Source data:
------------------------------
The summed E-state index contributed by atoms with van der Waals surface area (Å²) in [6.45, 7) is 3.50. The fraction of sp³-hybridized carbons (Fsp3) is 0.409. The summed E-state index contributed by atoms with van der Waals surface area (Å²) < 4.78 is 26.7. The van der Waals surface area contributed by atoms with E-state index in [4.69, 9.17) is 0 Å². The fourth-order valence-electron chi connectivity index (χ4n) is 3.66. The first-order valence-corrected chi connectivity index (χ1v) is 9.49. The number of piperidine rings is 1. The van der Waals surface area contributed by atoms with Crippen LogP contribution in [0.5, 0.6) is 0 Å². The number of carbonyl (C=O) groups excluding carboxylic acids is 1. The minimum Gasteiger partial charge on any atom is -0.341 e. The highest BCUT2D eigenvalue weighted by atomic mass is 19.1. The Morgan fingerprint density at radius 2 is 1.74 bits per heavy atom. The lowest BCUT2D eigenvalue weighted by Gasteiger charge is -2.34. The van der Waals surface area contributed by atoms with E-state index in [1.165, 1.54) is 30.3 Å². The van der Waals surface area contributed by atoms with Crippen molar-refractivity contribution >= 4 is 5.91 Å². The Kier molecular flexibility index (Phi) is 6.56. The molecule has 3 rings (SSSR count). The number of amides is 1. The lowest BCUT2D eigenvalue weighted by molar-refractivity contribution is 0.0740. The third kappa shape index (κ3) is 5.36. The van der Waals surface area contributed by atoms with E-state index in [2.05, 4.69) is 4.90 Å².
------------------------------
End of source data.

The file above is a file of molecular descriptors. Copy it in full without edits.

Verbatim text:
The summed E-state index contributed by atoms with van der Waals surface area (Å²) in [6.45, 7) is 3.50. The fraction of sp³-hybridized carbons (Fsp3) is 0.409. The summed E-state index contributed by atoms with van der Waals surface area (Å²) < 4.78 is 26.7. The van der Waals surface area contributed by atoms with E-state index in [4.69, 9.17) is 0 Å². The fourth-order valence-electron chi connectivity index (χ4n) is 3.66. The first-order valence-corrected chi connectivity index (χ1v) is 9.49. The number of piperidine rings is 1. The van der Waals surface area contributed by atoms with Crippen LogP contribution in [0.5, 0.6) is 0 Å². The number of carbonyl (C=O) groups excluding carboxylic acids is 1. The minimum Gasteiger partial charge on any atom is -0.341 e. The highest BCUT2D eigenvalue weighted by atomic mass is 19.1. The Morgan fingerprint density at radius 2 is 1.74 bits per heavy atom. The lowest BCUT2D eigenvalue weighted by Gasteiger charge is -2.34. The van der Waals surface area contributed by atoms with E-state index in [1.165, 1.54) is 30.3 Å². The van der Waals surface area contributed by atoms with Crippen molar-refractivity contribution >= 4 is 5.91 Å². The Kier molecular flexibility index (Phi) is 6.56. The molecule has 3 rings (SSSR count). The number of amides is 1. The lowest BCUT2D eigenvalue weighted by molar-refractivity contribution is 0.0740. The third kappa shape index (κ3) is 5.36. The van der Waals surface area contributed by atoms with E-state index in [2.05, 4.69) is 4.90 Å².